Learning science through everyday experiences
CHECK out below a few examples of the many everyday opportunities where you can encourage your child to observe, ask questions and explore.
Horticulture at your window
Plan a window garden with your child. Bean plants are easy and fun to plant. Give him a tiny clay pot. Get him to plant a few seeds in the pot, fill it with soil, level it to settle around the seeds. Use organic soil and avoid chemical fertilisers as much as possible. Teach him to care for the plant by watering daily and talking to it. Ask him to watch the plant grow, take photos and record its growth on a chart. Watch him beam with pride over his very own bean plant!
Meteorology at breakfast
Become a weather watcher. Begin your day by talking about the weather. Is it a sunny day? How hot is the sun? How does the sun's heat feel on our skin? How does rain feel? Why is rain important to plants? Keep a daily log of weather, with different symbols for sun, clouds, rain, lightning and thunder. Talk to them about clouds, cloud movements, cloud formation, and how rain clouds look alike.
Chemistry in the kitchen
Your kitchen can be a home science lab for measuring and cooking concoctions. Play with colours and ingredients. Let your child name them, sort them and add them to the mixing bowl. Ask questions about smell, texture of eggs, onions and tomatoes. Cut a fruit lengthwise and across to let them see the difference.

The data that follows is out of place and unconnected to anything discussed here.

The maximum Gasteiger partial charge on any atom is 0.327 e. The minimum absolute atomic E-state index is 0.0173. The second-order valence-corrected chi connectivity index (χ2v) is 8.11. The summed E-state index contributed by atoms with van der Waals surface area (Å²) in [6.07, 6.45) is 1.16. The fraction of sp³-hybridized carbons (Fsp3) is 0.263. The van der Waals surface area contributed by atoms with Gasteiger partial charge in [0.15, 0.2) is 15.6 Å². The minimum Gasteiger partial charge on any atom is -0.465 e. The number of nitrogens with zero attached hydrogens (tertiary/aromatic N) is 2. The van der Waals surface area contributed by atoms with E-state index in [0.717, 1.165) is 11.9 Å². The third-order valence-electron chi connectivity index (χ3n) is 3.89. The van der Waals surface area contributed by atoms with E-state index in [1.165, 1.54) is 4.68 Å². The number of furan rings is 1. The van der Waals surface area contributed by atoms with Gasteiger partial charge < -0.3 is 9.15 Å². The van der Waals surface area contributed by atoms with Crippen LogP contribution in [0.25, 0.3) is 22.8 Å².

Astronomy at night
Explore the sky together. Take your child to the window or out to the beach and star gaze. Look for the constellations. Show them the various phases of the moon. Get a book on constellations and read about how each constellation got its name.
Physics in the playground
Your child's favourite playground is in fact a natural physics lab. The slide shows concepts of gravity, the swing illustrates the laws of motion and the seesaw relates to the principles of balance. Let your child run on different rams and ask them which one requires more energy.
Botany in the garden
Take your child to the park and collect leaves. Sort them by size, shape, leave pattern and colour. Expand their knowledge by talking about the origin of the leaf, why they are green and what happens when they dry up. Take them on a bug hunt. Discuss why some bugs are insects and others are not. This hones their observation skills. By discussion and thoughtful questioning, you would have an interested child.
Besides these examples, there are many other everyday science experiences. Just get playful and approach the world through your child's eyes. Playing with marbles? That's a great way to learn about mass and velocity. And if you run out of ideas, just ask your child what they would like to do, and there would be another science concept waiting to be introduced to them.
Article reproduced with permission: absolutelyparents.com